They can be powered by solar or solar plus grid power
SuntoWater is a device that promises to solve the water scarcity problems even in heavily polluted areas or in deserts. Based on refrigerant technology, but using 70% less energy and costing 4-5 times less per gallon, it takes advantage of the atmosphere’s relative humidity to provide clean drinking water. SunToWater is more similar to a high-tech dehumidifier, has the size of an AC unit and is capable of producing between 150-400L (40-100 gallons) of potable water daily. It requires a solar thermal and an electricity input (this could be from a solar panel array or from the grid).
The company promotes it as ideal for residential (homeowners with big lawns to water and swimming pools) as well as commercial use (companies with large water needs, universities, vineyards, golf courses, cemeteries etc.), as multiple units can be stacked for more water generation capacity (up to 4,000 gallons a day in a 24-hour cycle). It is also ideal for locations that either lack water altogether or don’t have easy access to it and need to transport it at a high cost.
As far as the building industry is concerned, Benjamin Blumenthal, founder and CEO of the company, states that ‘We’re in the infancy of the deployment of our technology for the next century of buildings. Buildings of the future most certainly will be making their own water.’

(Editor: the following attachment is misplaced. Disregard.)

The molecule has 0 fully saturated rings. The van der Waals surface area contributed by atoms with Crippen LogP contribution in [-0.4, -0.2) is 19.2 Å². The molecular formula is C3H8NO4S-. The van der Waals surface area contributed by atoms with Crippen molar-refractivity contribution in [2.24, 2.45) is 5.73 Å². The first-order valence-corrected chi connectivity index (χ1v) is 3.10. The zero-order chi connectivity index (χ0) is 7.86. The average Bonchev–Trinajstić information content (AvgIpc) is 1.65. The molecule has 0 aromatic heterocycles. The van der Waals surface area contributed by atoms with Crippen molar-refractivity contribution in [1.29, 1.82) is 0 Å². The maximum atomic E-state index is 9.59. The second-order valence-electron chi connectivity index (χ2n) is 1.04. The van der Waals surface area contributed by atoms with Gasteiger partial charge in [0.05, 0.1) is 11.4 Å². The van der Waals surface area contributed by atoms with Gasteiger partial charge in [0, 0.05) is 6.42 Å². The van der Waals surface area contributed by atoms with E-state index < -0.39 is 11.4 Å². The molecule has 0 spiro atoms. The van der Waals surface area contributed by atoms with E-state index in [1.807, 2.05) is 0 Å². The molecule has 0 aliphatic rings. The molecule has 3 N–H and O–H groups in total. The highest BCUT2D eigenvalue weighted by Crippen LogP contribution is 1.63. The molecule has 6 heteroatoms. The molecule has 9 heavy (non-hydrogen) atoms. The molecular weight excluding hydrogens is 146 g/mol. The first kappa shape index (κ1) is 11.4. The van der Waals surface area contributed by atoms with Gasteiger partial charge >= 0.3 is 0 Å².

In order to get the water out of the ambient air and into a salty solution, SuntoWater uses a salt-base absorbing element and fans. Then, solar heat is needed to take that water out of the salt and into a closed loop of steam that is condensed into distilled water. The water is then mineralized (with what is absolutely necessary for the body to be healthy), piped to a tank and ready for consumption.
The device has been tested in an artificial environment of 14% relative humidity (in the Sahara Desert it is 24%), and was still able to produce water. Even in areas with heavy air pollution (the prototype was tested in Louisville, KY, a place contaminated with jet fuel from its UPS hub), the device got the water out of the air, baked it into a steam and provided clean water.
SunToWater won first prize in the 2015 Impact Challenge from Singularity University, which focused on drought solutions, and was one of the finalists of the Founder Showcase Competition, a Silicon Valley seed-stage startup event. The device, coming with a price tag of some $9000, is expected to hit the market in late 2017 or early 2018 and for now, it is available for reservation with a refundable deposit of $500.